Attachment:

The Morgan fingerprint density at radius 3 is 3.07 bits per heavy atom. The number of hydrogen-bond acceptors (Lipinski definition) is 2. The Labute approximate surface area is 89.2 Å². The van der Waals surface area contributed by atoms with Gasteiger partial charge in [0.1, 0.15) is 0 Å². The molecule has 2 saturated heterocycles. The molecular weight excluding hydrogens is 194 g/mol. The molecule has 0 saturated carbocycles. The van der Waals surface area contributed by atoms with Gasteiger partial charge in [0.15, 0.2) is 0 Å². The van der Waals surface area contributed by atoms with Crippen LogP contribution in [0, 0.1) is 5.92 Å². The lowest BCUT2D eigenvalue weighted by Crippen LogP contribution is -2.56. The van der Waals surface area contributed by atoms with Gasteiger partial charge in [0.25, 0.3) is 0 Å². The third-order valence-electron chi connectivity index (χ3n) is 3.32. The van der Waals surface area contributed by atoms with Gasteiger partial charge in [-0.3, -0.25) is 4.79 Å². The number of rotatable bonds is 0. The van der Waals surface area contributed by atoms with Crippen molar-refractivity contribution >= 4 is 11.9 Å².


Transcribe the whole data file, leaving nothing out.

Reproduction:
The Morgan fingerprint density at radius 3 is 3.07 bits per heavy atom. The number of hydrogen-bond acceptors (Lipinski definition) is 2. The Labute approximate surface area is 89.2 Å². The van der Waals surface area contributed by atoms with Gasteiger partial charge in [0.1, 0.15) is 0 Å². The molecule has 2 saturated heterocycles. The molecular weight excluding hydrogens is 194 g/mol. The molecule has 0 saturated carbocycles. The van der Waals surface area contributed by atoms with Gasteiger partial charge in [0.15, 0.2) is 0 Å². The van der Waals surface area contributed by atoms with Crippen LogP contribution in [0, 0.1) is 5.92 Å². The lowest BCUT2D eigenvalue weighted by Crippen LogP contribution is -2.56. The van der Waals surface area contributed by atoms with Gasteiger partial charge in [0.25, 0.3) is 0 Å². The third-order valence-electron chi connectivity index (χ3n) is 3.32. The van der Waals surface area contributed by atoms with Gasteiger partial charge in [-0.3, -0.25) is 4.79 Å². The number of rotatable bonds is 0. The van der Waals surface area contributed by atoms with Crippen molar-refractivity contribution >= 4 is 11.9 Å².